WWII: The South West Pacific Area

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WWII: The South West Pacific Area

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1Ammianus
Redigerat: mar 5, 2011, 2:30 pm



I’m always fascinated at how little interest there appears in this theatre of WWII where two Australian armies, and American army group (Sixth & Eighth Armies), New Zealand troops and Allied air and naval units contended against the Japanese in some of the most disease ridden, godforsaken terrain in the world, and where some of the nastiest fighting of the war occurred.

Many authors, some readers, have followed the story in the “Green Books” -the US Army in WWII series, Associated titles are: Victory in Papua, Cartwheel: The Reduction of Rabaul,The Approach to the Philippines, Leyte: The Return to the Philippines and Triumph in the Philippines.

More recent surveys on the New Guinea campaign include: MacArthur's New Guinea Campaign and MacArthur's Jungle War: The 1944 New Guinea Campaign. For an excellent examination of combat see Touched with Fire: The Land War in the South Pacific-really good reading! The early Kokoda, Buna & Gona battles are the subject of Bloody Buna, The Ghost Mountain Boys, and A Bastard of a Place: The Australians in Papua. (What fighting was worse than the Kokoda trail?)

Douglas MacArthur is, to say the least, a figure of controversy. Sycophants and detractors have all had their say. I like Geofffrey Perret’sOld Soldiers Never Die, others prefer Manchester’s American Caesar. A good, current, starting point is Frank’s MacArthur (Great Generals). MacArthur’s lieutenants are not a focus of much attention unfortunately. They did produce two rather dry accounts: Our Jungle Road to Tokyo, and From Down Under to Nippon. Neither volume will keep you awake at nights. A short study is We Shall Return!: MacArthur's Commanders and the Defeat of Japan, 1942-1945, General Walter Krueger: Unsung Hero of the Pacific War, Forged by Fire: Robert L. Eichelberger and the Pacific War and In Caesar's Shadow: The Life of General Robert Eichelberger. See too Eichelberger’s letters to his wife for the inner thoughts of one of MacArthur’s senior lieutenants: Dear Miss Em.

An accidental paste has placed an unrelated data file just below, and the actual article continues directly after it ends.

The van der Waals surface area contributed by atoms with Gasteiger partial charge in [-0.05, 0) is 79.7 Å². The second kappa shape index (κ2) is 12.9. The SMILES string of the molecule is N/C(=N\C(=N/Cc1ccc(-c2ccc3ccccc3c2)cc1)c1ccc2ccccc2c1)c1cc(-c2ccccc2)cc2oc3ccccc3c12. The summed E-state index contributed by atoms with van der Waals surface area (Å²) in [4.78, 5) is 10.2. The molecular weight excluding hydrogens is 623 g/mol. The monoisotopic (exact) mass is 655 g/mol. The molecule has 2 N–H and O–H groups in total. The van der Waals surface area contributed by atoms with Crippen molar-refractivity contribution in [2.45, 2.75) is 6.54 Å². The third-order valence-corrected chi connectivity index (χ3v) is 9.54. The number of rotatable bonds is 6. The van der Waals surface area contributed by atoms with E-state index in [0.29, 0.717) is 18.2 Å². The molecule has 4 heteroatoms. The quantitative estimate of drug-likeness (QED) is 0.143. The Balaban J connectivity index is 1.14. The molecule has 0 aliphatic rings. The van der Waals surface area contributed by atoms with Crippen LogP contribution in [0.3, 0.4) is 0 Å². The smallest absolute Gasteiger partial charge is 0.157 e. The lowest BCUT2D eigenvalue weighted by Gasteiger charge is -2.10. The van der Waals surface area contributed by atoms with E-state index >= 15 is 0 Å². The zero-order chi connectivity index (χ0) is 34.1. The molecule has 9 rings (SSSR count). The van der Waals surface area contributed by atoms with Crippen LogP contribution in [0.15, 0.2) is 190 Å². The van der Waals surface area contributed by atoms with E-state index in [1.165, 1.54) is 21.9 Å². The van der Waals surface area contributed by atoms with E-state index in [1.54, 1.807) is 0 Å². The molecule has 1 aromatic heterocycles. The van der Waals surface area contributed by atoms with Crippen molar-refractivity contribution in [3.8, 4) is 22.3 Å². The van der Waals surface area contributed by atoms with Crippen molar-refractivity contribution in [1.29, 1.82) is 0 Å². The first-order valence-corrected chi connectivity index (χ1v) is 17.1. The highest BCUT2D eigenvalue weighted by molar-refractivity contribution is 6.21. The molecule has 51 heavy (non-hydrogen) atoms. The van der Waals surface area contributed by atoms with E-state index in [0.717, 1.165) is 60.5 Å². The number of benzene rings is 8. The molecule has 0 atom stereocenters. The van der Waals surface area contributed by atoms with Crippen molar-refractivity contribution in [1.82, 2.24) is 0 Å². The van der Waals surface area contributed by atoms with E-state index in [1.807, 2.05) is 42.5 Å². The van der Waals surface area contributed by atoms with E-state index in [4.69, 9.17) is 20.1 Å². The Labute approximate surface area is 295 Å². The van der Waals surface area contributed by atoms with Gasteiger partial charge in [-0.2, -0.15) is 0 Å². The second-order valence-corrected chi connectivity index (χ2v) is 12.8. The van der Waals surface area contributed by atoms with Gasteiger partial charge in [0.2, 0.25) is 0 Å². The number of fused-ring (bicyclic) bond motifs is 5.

MacArthur's Amphibious Navy: Seventh Amphibious Force Operations covers the numerous assault landings in SWPA, MacArthur's Airman : General George C. Kenney and the War in the Southwest Pacific covers the air campaign, while Macarthur's Ultra: Codebreaking and the War Against Japan is a masterpiece on SIGINT’s contribution to Allied victory in SWPA.

Some short but interesting books are: Green Armor, Jungle Fighters, Hurricane at Biak, and Defending the Driniumor.


2Ammianus
mar 20, 2014, 9:48 am

I've just stared a new study that just went to press:
The Most Dangerous Man in America: The Making of Douglas MacArthur by Mark Perry;
certainly looks good.

3TLCrawford
mar 20, 2014, 1:57 pm

I just added that to my wish list. I have been fascinated with MacArthur since a high school teacher assigned him as a topic for a term paper. I have to mention his autobiography, written I think to further his plans to run for president, Reminiscences

4TLCrawford
mar 20, 2014, 2:12 pm

Also for the Pacific Theater I would recommend The Thousand Mile War by Brian Garfield, They Were Expendable by White, and The Lonely Ships by Hoyt